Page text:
Second Phase Of Miami-Orlando Rail Line Could Also Be Privately Financed

All Aboard Florida is considering a return to the private bond market for a second time, after completing a bond sale successfuly earlier this year.

In June, the company successfully sold $405 million in bonds in a deal that ‘wowed’ the bond markets. Those funds were only intended to cover construction of the first phase between Miami and West Palm Beach, which is already underway.

Instead of using a Railroad Rehabilitation & Improvement Financing loan from the Federal Railroad Administration for the second phase, the company now says that they determined to pursue Private Activity Bonds, which are tax-free and privately financed. Since they are sold to private investors, the company says that taxpayers won’t be taking on any risk of a default. The PABs would either replace or reduce a potential RRIF loan, which was originally expected to be $1.6 billion.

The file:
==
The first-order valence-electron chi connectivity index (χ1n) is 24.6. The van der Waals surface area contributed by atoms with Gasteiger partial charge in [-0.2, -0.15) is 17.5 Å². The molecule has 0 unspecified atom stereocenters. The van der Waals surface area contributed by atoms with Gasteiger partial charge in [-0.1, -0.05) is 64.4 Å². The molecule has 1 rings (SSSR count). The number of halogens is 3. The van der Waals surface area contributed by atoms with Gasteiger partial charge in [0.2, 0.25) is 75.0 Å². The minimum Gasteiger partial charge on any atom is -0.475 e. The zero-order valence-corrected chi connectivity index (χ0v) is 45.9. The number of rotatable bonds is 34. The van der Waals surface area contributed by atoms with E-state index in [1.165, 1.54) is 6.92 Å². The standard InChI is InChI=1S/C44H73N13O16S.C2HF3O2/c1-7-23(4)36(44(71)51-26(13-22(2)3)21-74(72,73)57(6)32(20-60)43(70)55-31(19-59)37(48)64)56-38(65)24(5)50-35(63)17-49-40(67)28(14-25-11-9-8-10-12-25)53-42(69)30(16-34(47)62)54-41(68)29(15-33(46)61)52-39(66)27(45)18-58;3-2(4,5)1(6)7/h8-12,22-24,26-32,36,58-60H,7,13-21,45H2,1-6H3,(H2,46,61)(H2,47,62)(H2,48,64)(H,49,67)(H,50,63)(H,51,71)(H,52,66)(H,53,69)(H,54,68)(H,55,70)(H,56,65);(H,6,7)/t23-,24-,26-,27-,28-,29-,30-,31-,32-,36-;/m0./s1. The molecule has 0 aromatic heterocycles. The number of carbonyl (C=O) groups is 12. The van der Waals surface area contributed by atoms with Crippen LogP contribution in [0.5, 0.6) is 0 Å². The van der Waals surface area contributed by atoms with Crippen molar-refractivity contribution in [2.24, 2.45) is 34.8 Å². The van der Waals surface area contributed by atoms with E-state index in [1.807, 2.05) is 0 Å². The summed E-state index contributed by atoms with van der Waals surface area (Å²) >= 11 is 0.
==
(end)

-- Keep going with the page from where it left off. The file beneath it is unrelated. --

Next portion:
Despite the change in financing, opposition groups north of Palm Beach are continuing to fight the project over traffic, safety and noise concerns that they say would disrupt their way of life way while bringing no benefits.


From the All Aboard Florida website:

All Aboard Florida successfully secured private financing for the first phase of the project earlier this year. We have therefore determined to pursue private debt financing for the remaining capital needed.

All Aboard Florida hopes to utilize an existing program, Private Activity Bonds (PAB), which are designed to encourage private companies to invest in public infrastructure. A PAB allocation would represent an alternative plan to finance the project and would replace or substantially reduce the current Railroad Rehabilitation and Improvement Financing (RRIF) request. Investors in PABs are private entities, therefore, this financing mechanism poses zero risk to the local, county, state or federal governments.